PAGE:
The Wall: Sorry Jon, No One's Listening

Jon (Kit Harington) and co. arrive back at The Wall, where Ghost is given a less than warm welcome. Later he gives an update on Mance's ever-approaching army. He thinks the Night's Watch needs to seal the tunnel that allows them to range North. That is not received well by Alliser Thorne, who shuts Jon down by reminding him he's a Steward, which basically means he has no say. To add injury to insult, he assigns Jon and Sam (John Bradley) to night duty, which one assumes is extra chilly and terrible.

Game of Thrones Recap: Season 4, Episode 7: “Mockingbird”
Credit: HBO    

Meereen: Sex, Justice, and Killing Masters

In Meereen, Daario (Michiel Huisman) drops in on Daenerys (Emilia Clarke) unannounced. She's annoyed, but she can't stay mad for long because, come on, have you seen him? He complains that he's only good for war and women, and the one women he wants doesn't want him back. So he begs her to send him off to kill her enemies, to do what he does best.

Her response? "Very well, do what you do best. Take off your clothes." Get it, girl!

Afterwords, Jorah Mormont (Iain Glen) runs into Daario in the hall, and it's hilarious. Poor, jealous Jorah. But it turns out that despite the sex, Dany has chosen to send Daario and his men off to Yunkai to take it over again — and kill all the masters there. Literally all of them. That's kinda crazy, which Jorah tries to explain.

Amazingly, he actually gets through to her; she decides to send Hizdahr zo Loraq, the Meereen nobleman we met last week, with Daario. He can explain to the masters in Yunkai that they have a choice: Live in her new world, or die in their old one. She adds that Jorah can tell Daario he changed her mind. Aw. That totally makes up for the fact that he's stuck in the friend zone, right?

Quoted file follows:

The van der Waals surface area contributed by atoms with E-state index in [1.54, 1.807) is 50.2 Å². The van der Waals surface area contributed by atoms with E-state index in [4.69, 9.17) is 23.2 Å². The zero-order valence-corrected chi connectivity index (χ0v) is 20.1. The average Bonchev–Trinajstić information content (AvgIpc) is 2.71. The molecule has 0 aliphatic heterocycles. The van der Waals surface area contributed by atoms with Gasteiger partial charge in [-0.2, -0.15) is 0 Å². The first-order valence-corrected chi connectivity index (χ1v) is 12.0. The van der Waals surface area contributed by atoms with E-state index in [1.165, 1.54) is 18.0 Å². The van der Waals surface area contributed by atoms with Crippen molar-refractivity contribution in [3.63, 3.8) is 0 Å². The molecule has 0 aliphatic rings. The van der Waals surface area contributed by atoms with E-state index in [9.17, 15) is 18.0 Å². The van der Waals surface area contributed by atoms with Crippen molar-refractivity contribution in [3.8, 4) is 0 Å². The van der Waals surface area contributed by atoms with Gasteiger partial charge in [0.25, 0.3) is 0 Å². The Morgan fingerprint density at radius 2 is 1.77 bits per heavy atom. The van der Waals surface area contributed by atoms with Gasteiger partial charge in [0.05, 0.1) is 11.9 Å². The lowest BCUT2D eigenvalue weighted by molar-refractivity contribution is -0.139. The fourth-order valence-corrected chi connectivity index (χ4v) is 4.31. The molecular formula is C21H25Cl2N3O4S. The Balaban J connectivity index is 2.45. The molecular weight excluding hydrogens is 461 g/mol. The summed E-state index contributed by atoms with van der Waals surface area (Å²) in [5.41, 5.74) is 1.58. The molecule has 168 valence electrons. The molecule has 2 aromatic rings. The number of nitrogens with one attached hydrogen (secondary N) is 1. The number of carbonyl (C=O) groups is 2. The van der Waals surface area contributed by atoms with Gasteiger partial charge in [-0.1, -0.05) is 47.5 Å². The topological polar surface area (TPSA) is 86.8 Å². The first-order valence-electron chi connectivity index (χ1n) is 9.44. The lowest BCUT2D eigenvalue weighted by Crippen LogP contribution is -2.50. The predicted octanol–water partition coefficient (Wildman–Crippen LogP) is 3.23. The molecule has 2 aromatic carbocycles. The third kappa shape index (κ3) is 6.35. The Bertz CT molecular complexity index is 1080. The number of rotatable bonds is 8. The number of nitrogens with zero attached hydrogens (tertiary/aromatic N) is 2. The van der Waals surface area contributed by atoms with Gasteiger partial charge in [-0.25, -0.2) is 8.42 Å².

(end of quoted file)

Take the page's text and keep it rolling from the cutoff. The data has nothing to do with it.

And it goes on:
Dragonstone: This is Weird

Back in Dragonstone Melisandre (Carice van Houten) is having a bath. She discusses jokes and lies with Stannis's wife, Lady Selyse. While she's totally naked, because that's how she rolls. Lady Selyse says she wants to leave her adorable, awesome daughter at home, because she hates all cute and amazing things. Mel says that's impossible, and to prove it, she lets Lady Selyse look into the fire for proof that "the Lord needs [Shireen]." Should we be worried? We have a feeling we should be worried for Shireen.

The Eyrie: Only One Woman

At the Eyrie, Sansa (Sophie Turner) is building Winterfell out of snow, because she is a sad and lonely girl. Robin shows up and they bond for a bit, until he knocks it down she freaks out and he throws a temper tantrum and she slaps him and basically they are both children. Sansa may be growing up, but she's still very young at heart.

Littlefinger (Aidan Gillen) apparently doesn't see it that way, since he chooses this moment to show up and make out with Sansa. You know, after talking about how into her mom he was and how in a different would she could have been his daughter. What the hell dude. Worst. Pickup. Line. Ever.

Unfortunately for Sansa, Lysa Arryn (Kate Dickie) spotted that little moment, and, being totally insane, she decides to take out out on Sansa, instead of her pedophile cheating husband. She grabs Sansa and holds her over the moon door, screaming that people who stand between her and "Petyr" die. Littlefinger shows up in time to coax Lysa down, promising to send Sansa away if she lets her go.

"Oh, my wife, my sweet, silling wife," he tells her. "I have only loved one woman. Only one, my entire life." Lysa smiles, until Petyr clarifies who he means: "Your sister. Then throws her out the Moon Door. Aaaand, bye. Is it just us, or was this entire section rushed?

Random Thoughts

  • Bronn telling a harsh truth: "Ah, I'm your friend, and when have you ever risked your life for me?"
  • Littlefinger, with a point: "A lot can happen between now and never."
  • Oberyn, on Cersei's desire to see Tyrion die: "It is rare to meet a Lannister who meets my enthusiasm for dead Lannisters."

What did you think of the episode? Let us know in the comments below!

Rebecca Martin is an Associate Editor at Wetpaint Entertainment and our resident Game of Thrones, Pretty Little Liars, and genre TV expert. Follow her on Twitter and Google+!